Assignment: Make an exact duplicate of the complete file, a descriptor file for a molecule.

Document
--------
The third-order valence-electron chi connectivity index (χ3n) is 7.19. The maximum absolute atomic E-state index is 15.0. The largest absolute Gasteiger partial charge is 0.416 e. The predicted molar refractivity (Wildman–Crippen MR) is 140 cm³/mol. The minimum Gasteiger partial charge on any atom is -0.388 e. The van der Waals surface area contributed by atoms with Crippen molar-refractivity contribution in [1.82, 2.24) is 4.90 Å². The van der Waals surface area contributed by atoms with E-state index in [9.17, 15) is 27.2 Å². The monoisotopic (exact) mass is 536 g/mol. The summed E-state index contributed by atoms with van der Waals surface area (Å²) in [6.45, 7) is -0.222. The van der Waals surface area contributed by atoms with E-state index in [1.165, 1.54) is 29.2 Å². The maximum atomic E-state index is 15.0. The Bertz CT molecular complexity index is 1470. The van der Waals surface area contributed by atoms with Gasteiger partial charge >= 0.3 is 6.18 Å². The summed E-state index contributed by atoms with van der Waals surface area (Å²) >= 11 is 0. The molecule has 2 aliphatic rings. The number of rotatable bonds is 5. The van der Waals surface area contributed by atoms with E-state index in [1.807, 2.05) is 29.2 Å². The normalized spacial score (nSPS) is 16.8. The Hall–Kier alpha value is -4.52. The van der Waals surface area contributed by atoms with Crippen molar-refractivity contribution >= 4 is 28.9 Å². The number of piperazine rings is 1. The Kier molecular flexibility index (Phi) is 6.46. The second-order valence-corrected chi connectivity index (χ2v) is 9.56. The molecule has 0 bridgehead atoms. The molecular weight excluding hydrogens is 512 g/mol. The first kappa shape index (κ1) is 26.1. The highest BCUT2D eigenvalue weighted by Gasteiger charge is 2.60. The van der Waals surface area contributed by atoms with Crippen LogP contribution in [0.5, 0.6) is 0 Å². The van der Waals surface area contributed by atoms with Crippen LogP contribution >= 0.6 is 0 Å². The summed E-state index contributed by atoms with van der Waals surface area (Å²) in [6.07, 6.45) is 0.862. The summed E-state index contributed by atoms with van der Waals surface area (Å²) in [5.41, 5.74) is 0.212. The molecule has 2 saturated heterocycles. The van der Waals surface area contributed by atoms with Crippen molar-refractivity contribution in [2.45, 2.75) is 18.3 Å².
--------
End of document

The third-order valence-electron chi connectivity index (χ3n) is 7.19. The maximum absolute atomic E-state index is 15.0. The largest absolute Gasteiger partial charge is 0.416 e. The predicted molar refractivity (Wildman–Crippen MR) is 140 cm³/mol. The minimum Gasteiger partial charge on any atom is -0.388 e. The van der Waals surface area contributed by atoms with Crippen molar-refractivity contribution in [1.82, 2.24) is 4.90 Å². The van der Waals surface area contributed by atoms with E-state index in [9.17, 15) is 27.2 Å². The monoisotopic (exact) mass is 536 g/mol. The summed E-state index contributed by atoms with van der Waals surface area (Å²) in [6.45, 7) is -0.222. The van der Waals surface area contributed by atoms with E-state index in [1.165, 1.54) is 29.2 Å². The maximum atomic E-state index is 15.0. The Bertz CT molecular complexity index is 1470. The van der Waals surface area contributed by atoms with Gasteiger partial charge >= 0.3 is 6.18 Å². The summed E-state index contributed by atoms with van der Waals surface area (Å²) >= 11 is 0. The molecule has 2 aliphatic rings. The number of rotatable bonds is 5. The van der Waals surface area contributed by atoms with E-state index in [1.807, 2.05) is 29.2 Å². The normalized spacial score (nSPS) is 16.8. The Hall–Kier alpha value is -4.52. The van der Waals surface area contributed by atoms with Crippen molar-refractivity contribution >= 4 is 28.9 Å². The number of piperazine rings is 1. The Kier molecular flexibility index (Phi) is 6.46. The second-order valence-corrected chi connectivity index (χ2v) is 9.56. The molecule has 0 bridgehead atoms. The molecular weight excluding hydrogens is 512 g/mol. The first kappa shape index (κ1) is 26.1. The highest BCUT2D eigenvalue weighted by Gasteiger charge is 2.60. The van der Waals surface area contributed by atoms with Crippen LogP contribution in [0.5, 0.6) is 0 Å². The van der Waals surface area contributed by atoms with Crippen LogP contribution >= 0.6 is 0 Å². The summed E-state index contributed by atoms with van der Waals surface area (Å²) in [6.07, 6.45) is 0.862. The summed E-state index contributed by atoms with van der Waals surface area (Å²) in [5.41, 5.74) is 0.212. The molecule has 2 saturated heterocycles. The van der Waals surface area contributed by atoms with Crippen molar-refractivity contribution in [2.45, 2.75) is 18.3 Å².